Church Membership

Church Membership

We live in a society that has, by and large, rejected church membership.

I came across this by [1]John R. Muether; “A child without a family is an orphan to be pitied. A man without a country is a refugee to be welcomed. A Christian without a church is, well, a typical American evangelical.” (I suspect this is even more true of Australian evangelicals.)

In “To Be or Not to Be a Church Member”, [2]Wayne Mack writes,

“Being outside the church is being in Satan’s domain. The Bible indicates that Satan is the “god of this world,” whereas the church is the expression of God’s kingdom on earth and is ruled by Christ, not Satan. Those who are in the world (i.e., outside of Christ) are in Satan’s domain and under his authority. Those who are in the church are under Christ’s authority (2 Corinthians 4:4; Ephesians 2:2; I John 5:19). Consequently, because Christ reigns supremely in the local church, it’s a dangerous thing for a believer not to be identified with one. When we function on our own, outside the church, we’re asking to be knocked around by Satan.

Church membership is not an incidental or optional matter for the Christian. Rather, it’s an essential and important aspect of the Christian life. According to Scripture, being a part of a local church brings with it tremendous privileges, and serious responsibilities, that can be fulfilled in no other way.

[3]Just how important is your church? Consider the following:

1.    It provides you with daily and weekly fellowship.

2.    It warns and encourages you.

3.    It helps hold you accountable.

4.    It provides communion for you.

5.    It challenges you to use your spiritual gifts.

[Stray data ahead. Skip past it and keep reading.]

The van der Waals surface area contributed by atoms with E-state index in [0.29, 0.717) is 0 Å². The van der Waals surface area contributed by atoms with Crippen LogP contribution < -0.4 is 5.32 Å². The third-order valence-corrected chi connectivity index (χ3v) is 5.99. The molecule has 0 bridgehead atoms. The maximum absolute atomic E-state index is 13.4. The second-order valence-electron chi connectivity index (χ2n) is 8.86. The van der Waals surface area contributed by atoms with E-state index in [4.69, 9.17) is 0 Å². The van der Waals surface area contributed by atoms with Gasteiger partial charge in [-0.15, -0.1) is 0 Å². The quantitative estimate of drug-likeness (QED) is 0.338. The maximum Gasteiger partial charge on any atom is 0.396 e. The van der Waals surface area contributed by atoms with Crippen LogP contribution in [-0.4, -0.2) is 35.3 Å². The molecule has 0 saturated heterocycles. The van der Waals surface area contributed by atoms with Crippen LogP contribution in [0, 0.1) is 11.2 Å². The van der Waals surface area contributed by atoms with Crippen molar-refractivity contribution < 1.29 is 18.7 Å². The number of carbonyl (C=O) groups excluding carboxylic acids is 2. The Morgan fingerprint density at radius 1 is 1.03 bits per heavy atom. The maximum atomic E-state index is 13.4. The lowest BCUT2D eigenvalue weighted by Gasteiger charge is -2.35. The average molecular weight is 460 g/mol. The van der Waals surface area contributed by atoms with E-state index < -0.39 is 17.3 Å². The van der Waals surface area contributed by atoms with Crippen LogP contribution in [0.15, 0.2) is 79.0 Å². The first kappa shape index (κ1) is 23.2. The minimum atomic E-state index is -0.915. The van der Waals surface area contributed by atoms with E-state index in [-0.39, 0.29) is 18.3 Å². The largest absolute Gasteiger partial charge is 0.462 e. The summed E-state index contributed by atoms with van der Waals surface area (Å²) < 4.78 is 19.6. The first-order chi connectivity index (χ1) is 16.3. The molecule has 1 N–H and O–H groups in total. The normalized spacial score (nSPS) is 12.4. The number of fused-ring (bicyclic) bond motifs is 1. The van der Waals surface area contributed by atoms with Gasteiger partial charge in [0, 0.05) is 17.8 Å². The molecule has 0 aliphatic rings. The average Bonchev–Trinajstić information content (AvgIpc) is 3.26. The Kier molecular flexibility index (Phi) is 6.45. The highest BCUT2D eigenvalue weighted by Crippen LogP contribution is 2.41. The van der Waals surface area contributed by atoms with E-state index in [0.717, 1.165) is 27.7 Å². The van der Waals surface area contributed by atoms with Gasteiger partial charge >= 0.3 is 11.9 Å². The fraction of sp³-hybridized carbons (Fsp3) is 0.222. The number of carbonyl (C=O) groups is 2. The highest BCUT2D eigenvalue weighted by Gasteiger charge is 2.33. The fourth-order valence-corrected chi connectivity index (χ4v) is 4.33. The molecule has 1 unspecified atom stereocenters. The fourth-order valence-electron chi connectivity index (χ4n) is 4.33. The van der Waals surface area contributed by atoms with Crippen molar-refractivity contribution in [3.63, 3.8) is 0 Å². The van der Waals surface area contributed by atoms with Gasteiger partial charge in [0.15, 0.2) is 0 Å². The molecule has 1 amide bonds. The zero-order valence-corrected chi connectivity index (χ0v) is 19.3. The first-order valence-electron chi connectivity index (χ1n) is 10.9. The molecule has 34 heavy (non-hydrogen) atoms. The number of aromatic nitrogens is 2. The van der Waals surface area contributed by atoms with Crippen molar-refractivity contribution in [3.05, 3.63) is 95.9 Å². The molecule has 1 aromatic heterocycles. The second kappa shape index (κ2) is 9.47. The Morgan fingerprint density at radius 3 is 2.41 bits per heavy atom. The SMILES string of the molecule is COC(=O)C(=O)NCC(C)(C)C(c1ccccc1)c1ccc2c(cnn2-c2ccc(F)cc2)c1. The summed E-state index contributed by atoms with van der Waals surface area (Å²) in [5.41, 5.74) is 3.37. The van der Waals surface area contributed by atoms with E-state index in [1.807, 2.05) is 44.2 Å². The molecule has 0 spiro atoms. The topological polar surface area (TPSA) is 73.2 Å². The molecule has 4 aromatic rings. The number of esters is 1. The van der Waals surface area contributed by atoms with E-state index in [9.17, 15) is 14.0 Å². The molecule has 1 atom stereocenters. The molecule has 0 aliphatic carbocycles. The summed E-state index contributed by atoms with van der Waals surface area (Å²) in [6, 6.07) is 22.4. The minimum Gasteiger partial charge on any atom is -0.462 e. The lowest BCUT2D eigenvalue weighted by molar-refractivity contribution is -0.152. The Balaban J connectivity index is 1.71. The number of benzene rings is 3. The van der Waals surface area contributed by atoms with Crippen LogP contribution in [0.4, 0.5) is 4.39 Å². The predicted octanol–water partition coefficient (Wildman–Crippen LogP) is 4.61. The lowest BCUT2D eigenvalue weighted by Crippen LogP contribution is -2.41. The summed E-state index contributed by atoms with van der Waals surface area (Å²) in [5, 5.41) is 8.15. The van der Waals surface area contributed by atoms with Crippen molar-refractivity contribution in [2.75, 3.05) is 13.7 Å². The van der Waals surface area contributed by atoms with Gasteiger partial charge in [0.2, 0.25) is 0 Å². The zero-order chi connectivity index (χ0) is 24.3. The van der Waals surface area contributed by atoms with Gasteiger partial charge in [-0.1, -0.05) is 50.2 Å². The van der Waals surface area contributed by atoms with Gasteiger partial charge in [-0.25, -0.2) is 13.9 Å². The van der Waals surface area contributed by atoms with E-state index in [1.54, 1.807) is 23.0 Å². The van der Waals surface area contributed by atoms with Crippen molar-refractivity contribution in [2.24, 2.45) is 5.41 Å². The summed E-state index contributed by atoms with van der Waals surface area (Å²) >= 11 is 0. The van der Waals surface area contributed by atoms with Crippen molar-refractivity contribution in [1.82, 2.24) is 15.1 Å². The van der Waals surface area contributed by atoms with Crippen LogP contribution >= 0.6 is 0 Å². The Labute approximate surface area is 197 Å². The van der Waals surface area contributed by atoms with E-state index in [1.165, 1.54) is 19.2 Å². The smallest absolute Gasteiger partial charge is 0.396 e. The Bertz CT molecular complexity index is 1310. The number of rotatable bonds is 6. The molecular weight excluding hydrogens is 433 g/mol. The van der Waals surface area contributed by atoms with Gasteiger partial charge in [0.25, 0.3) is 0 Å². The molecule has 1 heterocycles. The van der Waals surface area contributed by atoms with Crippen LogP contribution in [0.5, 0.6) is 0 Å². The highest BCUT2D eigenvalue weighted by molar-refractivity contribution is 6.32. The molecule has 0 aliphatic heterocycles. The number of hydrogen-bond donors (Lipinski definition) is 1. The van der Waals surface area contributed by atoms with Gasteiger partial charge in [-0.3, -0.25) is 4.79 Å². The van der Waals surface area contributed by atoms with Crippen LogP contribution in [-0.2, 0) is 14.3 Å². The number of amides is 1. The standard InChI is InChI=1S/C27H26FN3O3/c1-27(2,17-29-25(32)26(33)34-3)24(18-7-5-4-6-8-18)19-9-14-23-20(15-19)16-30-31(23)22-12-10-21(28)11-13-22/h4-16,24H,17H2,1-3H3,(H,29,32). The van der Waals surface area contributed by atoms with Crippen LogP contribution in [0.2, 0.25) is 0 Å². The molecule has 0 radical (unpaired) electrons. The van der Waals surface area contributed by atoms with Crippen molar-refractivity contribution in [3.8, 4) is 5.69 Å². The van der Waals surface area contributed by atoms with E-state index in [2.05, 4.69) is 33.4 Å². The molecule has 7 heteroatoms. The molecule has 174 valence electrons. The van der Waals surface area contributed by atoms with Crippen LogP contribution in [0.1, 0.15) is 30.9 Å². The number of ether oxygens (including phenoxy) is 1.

6.    It provides a place for those gifts to be exercised.

7.    It helps protect you from heresy.

8.    It guides you to godly living.

9.    It spiritually ministers to your family.

10. It collectively supports Christian causes and missions around the world.

11. It often means the salvation of souls (perhaps even your own).

12. It helps you when you are spiritually, emotionally, physically or financially in need.

13. It is the pillar and ground of the truth in your area.

14. It disciplines you when you develop a sinful lifestyle.

15. It helps bring down racial barriers.

These are just a few of the benefits of belonging to a good local church.

[polldaddy poll=5451567]

[1] John R. Muether “Knowing His Voice”, Tabletalk, March, 2009
[2] Wayne Mack, “To Be or Not To Be a Church Member”, Calvary Press, 2004, p. 68-70
[3] Curtis C. Thomas,  “Life in the Body of Christ, Founders Press”, 2006, p. 73-74


  1. Martin Pakula (Author)

    Hi Don. I guess it all depends on how one defines “church membership”. It’s clear from the survey at the end of the article that one can attend a church and not be a member. I think this is a great confusion, especially given the strong wording of the article. There is nothing I can see in the Bible that would suggest such a definition for church membership. While I have no problem with asking for such a commitment (eg in writing) from folk per se, I see nothing like this required of Christians in the Bible. It seems clear to me that church members in the New Testament are those who trust in Jesus and are part of the fellowship of believers that meet in that city (eg Corinth). There is no hint of anything further required, especially baptism (1 Cor 1:14-17). To suggest that one is outside the church when not such a member is un-Biblical and dangerous. I certainly hope that John Muether and Wayne Mack are not saying any such thing. Christians must go to church, and I agree entirely with the sentiments of this article in that respect. However Christians who go to church ARE members of that church. For God has asked nothing more of them in this matter. There must be no guilt whatsoever placed on MEMBERS of a church who have not signed up to an extra requirement of their churches. They may lose voting privileges, etc, but they are BIBLICALLY speaking most certainly church members. We must be very careful not to add to the Scriptures. Legalism takes Christians away from the gospel.